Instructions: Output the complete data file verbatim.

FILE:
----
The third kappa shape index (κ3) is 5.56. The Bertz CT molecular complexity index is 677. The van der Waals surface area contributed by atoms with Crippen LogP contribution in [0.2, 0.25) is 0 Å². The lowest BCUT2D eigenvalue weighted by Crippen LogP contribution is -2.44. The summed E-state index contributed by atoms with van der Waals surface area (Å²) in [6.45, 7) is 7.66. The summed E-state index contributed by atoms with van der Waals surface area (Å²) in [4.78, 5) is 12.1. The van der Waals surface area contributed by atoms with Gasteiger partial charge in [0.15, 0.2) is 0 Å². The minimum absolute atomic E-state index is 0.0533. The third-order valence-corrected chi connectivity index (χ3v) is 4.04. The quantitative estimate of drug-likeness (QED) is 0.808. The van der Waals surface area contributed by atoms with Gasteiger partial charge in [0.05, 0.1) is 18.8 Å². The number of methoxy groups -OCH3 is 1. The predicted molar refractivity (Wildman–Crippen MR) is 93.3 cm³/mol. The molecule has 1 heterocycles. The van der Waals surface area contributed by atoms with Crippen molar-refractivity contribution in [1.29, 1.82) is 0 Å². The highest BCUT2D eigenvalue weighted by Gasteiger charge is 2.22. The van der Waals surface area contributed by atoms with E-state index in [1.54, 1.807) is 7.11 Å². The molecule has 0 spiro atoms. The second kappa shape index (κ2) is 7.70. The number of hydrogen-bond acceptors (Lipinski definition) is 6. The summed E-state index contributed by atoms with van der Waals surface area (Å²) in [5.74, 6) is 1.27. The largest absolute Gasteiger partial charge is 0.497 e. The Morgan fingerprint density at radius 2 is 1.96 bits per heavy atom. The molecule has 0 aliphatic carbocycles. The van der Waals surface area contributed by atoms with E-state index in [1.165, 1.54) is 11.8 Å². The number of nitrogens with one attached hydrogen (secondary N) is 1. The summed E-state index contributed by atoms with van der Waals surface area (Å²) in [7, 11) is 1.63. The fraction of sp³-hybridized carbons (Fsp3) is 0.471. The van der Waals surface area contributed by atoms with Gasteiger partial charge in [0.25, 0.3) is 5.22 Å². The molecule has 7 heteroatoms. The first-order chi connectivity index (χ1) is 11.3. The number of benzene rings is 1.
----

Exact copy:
The third kappa shape index (κ3) is 5.56. The Bertz CT molecular complexity index is 677. The van der Waals surface area contributed by atoms with Crippen LogP contribution in [0.2, 0.25) is 0 Å². The lowest BCUT2D eigenvalue weighted by Crippen LogP contribution is -2.44. The summed E-state index contributed by atoms with van der Waals surface area (Å²) in [6.45, 7) is 7.66. The summed E-state index contributed by atoms with van der Waals surface area (Å²) in [4.78, 5) is 12.1. The van der Waals surface area contributed by atoms with Gasteiger partial charge in [0.15, 0.2) is 0 Å². The minimum absolute atomic E-state index is 0.0533. The third-order valence-corrected chi connectivity index (χ3v) is 4.04. The quantitative estimate of drug-likeness (QED) is 0.808. The van der Waals surface area contributed by atoms with Gasteiger partial charge in [0.05, 0.1) is 18.8 Å². The number of methoxy groups -OCH3 is 1. The predicted molar refractivity (Wildman–Crippen MR) is 93.3 cm³/mol. The molecule has 1 heterocycles. The van der Waals surface area contributed by atoms with Crippen molar-refractivity contribution in [1.29, 1.82) is 0 Å². The highest BCUT2D eigenvalue weighted by Gasteiger charge is 2.22. The van der Waals surface area contributed by atoms with E-state index in [1.54, 1.807) is 7.11 Å². The molecule has 0 spiro atoms. The second kappa shape index (κ2) is 7.70. The number of hydrogen-bond acceptors (Lipinski definition) is 6. The summed E-state index contributed by atoms with van der Waals surface area (Å²) in [5.74, 6) is 1.27. The largest absolute Gasteiger partial charge is 0.497 e. The Morgan fingerprint density at radius 2 is 1.96 bits per heavy atom. The molecule has 0 aliphatic carbocycles. The van der Waals surface area contributed by atoms with E-state index in [1.165, 1.54) is 11.8 Å². The number of nitrogens with one attached hydrogen (secondary N) is 1. The summed E-state index contributed by atoms with van der Waals surface area (Å²) in [7, 11) is 1.63. The fraction of sp³-hybridized carbons (Fsp3) is 0.471. The van der Waals surface area contributed by atoms with Gasteiger partial charge in [0.25, 0.3) is 5.22 Å². The molecule has 7 heteroatoms. The first-order chi connectivity index (χ1) is 11.3. The number of benzene rings is 1.